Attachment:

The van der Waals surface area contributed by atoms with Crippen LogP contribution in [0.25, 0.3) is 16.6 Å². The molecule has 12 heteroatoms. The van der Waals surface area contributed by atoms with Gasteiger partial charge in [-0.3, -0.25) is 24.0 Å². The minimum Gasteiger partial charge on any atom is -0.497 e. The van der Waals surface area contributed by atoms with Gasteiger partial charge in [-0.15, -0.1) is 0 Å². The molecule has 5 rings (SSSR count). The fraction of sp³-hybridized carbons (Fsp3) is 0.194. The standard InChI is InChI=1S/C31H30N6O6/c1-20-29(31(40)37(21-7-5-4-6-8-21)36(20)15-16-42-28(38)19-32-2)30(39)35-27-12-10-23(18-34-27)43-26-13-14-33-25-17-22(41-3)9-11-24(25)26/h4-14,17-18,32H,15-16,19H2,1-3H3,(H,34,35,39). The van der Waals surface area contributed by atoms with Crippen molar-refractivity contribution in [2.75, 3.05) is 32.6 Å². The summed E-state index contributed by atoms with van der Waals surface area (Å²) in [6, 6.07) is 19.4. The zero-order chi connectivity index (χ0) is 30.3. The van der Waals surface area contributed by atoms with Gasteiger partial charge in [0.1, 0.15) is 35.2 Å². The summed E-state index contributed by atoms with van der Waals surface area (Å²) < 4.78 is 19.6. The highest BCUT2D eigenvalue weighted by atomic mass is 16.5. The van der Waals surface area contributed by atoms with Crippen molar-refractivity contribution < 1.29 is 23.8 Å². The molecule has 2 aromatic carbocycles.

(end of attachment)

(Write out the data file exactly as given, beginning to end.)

The van der Waals surface area contributed by atoms with Crippen LogP contribution in [0.25, 0.3) is 16.6 Å². The molecule has 12 heteroatoms. The van der Waals surface area contributed by atoms with Gasteiger partial charge in [-0.3, -0.25) is 24.0 Å². The minimum Gasteiger partial charge on any atom is -0.497 e. The van der Waals surface area contributed by atoms with Gasteiger partial charge in [-0.15, -0.1) is 0 Å². The molecule has 5 rings (SSSR count). The fraction of sp³-hybridized carbons (Fsp3) is 0.194. The standard InChI is InChI=1S/C31H30N6O6/c1-20-29(31(40)37(21-7-5-4-6-8-21)36(20)15-16-42-28(38)19-32-2)30(39)35-27-12-10-23(18-34-27)43-26-13-14-33-25-17-22(41-3)9-11-24(25)26/h4-14,17-18,32H,15-16,19H2,1-3H3,(H,34,35,39). The van der Waals surface area contributed by atoms with Crippen molar-refractivity contribution in [2.75, 3.05) is 32.6 Å². The summed E-state index contributed by atoms with van der Waals surface area (Å²) in [6, 6.07) is 19.4. The zero-order chi connectivity index (χ0) is 30.3. The van der Waals surface area contributed by atoms with Gasteiger partial charge in [0.1, 0.15) is 35.2 Å². The summed E-state index contributed by atoms with van der Waals surface area (Å²) < 4.78 is 19.6. The highest BCUT2D eigenvalue weighted by atomic mass is 16.5. The van der Waals surface area contributed by atoms with Crippen molar-refractivity contribution < 1.29 is 23.8 Å². The molecule has 2 aromatic carbocycles.